Guy Pearce buoys up sci-fi actionerBy Rito P. Asilo
Philippine Daily Inquirer
THE intriguing premise of a movie loses its pertinence if its exciting promise remains unrealized. This is true for James Mather and Stephen St. Leger’s “Lockout.” Set in 2079, the sci-fi actioner follows Snow (Guy Pearce), a former CIA agent framed for a crime he didn’t commit. He will get his shot at freedom if he successfully rescues the American president’s daughter, Emilie (Maggie Grace), from a Maximum Security prison overtaken by violent inmates.
Familiar? Here’s the catch: M.S. One, the special penitentiary cum experimental facility, is in outer space—it’s a prison in orbit where convicts are, for the most part, kept in suspended animation, until they’re tested for the effects of prolonged stasis on the human mind.
To say the least, the US government’s noble plan goes awry when the prisoners’ de facto leader, Alex, and his psychotic brother, Hydell, manage to outwit the prison’s incompetent guards and take over M.S. One—at a time when Emilie is on-board the spacecraft for humanitarian reasons! Then, all hell breaks loose.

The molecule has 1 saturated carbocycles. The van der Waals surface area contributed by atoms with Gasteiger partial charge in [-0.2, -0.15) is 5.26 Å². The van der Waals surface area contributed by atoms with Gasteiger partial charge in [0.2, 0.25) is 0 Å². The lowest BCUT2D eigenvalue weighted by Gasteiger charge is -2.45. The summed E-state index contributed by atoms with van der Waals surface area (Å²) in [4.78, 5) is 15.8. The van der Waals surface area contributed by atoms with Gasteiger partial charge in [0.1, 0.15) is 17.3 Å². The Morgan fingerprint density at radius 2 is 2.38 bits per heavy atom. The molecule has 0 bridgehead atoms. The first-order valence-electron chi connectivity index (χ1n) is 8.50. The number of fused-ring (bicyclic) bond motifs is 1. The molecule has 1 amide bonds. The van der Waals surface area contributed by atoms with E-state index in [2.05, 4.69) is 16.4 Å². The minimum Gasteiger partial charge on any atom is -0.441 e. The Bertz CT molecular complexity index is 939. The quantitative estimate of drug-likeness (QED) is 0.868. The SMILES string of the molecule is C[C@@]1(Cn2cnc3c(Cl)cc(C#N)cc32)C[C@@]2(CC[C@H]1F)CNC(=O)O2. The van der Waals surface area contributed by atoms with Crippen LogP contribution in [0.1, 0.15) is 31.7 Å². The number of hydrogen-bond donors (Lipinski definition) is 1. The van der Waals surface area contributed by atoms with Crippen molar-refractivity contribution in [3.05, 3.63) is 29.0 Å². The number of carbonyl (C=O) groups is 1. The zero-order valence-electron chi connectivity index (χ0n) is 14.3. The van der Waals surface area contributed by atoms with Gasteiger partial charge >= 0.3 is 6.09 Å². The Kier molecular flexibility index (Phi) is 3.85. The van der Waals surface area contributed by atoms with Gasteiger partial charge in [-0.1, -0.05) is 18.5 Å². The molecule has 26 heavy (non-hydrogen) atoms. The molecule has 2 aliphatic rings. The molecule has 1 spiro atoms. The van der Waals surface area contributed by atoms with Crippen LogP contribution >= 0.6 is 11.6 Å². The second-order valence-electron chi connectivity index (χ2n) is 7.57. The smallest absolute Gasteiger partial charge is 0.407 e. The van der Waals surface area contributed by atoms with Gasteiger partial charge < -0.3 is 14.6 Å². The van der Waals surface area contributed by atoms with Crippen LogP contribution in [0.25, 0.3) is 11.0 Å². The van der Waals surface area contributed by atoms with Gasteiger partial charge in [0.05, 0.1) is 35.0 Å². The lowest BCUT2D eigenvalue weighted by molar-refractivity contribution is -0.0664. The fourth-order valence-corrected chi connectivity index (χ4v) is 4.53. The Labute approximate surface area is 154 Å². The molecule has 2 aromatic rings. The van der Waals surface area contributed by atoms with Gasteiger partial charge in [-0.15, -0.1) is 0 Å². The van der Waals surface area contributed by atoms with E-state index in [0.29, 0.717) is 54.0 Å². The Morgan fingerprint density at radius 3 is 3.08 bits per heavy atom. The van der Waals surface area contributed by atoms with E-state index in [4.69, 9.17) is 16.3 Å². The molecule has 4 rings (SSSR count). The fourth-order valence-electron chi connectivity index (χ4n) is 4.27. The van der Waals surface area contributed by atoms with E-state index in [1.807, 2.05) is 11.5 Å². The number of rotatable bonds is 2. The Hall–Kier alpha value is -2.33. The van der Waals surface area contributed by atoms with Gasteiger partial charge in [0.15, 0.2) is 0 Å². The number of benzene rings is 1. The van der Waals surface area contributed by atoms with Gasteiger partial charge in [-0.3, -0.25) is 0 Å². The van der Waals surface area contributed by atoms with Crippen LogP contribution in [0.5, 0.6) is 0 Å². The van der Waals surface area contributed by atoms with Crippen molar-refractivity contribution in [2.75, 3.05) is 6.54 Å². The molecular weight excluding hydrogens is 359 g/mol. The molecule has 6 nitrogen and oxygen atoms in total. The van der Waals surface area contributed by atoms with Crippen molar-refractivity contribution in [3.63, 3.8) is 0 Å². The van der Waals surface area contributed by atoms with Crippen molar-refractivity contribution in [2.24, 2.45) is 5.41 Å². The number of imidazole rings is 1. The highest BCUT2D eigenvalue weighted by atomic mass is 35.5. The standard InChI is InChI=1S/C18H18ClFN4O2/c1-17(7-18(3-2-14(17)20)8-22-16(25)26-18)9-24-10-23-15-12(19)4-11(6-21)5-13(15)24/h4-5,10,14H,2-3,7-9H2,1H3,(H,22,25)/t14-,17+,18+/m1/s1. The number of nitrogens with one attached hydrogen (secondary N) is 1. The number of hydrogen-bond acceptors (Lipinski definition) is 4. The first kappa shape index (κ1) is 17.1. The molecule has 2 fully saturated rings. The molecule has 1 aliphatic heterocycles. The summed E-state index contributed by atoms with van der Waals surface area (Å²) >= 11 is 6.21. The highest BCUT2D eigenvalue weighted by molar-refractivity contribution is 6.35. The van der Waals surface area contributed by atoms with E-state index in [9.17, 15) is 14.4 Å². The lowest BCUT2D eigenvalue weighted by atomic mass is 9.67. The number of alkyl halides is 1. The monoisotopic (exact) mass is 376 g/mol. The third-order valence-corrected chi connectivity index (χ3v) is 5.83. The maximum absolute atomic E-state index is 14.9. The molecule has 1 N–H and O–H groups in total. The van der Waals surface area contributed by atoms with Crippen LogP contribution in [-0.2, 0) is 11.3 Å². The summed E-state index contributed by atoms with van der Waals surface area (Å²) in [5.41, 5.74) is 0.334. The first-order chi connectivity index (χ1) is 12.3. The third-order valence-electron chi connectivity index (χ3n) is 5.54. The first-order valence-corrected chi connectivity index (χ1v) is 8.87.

Bolstered by its unique premise, the movie starts out well, because of its quick-paced narrative and the engaging moral questions it raises. Unfortunately, the exposition soon succumbs to a disjointed mix of comedy, action, thriller and romance—a fusion of genres that confounds even its actors, who, as a result, deliver uneven portrayals.
The film soon meanders into a flurry of violent scenes, chases and explosions that lead to its perfunctory finale, in which the toughies in outer space and the baddies on earth get their comeuppance.
Once the film loses its focus halfway through, you don’t need a sharp mind to predict how its story concludes.
“Lockout’s” saving grave is Pearce, who delivers a calibrated performance that pulls all the production’s disparate elements together. He doesn’t completely succeed, but, at least, he demonstrates how a good actor can make a difference—even in a so-so film!
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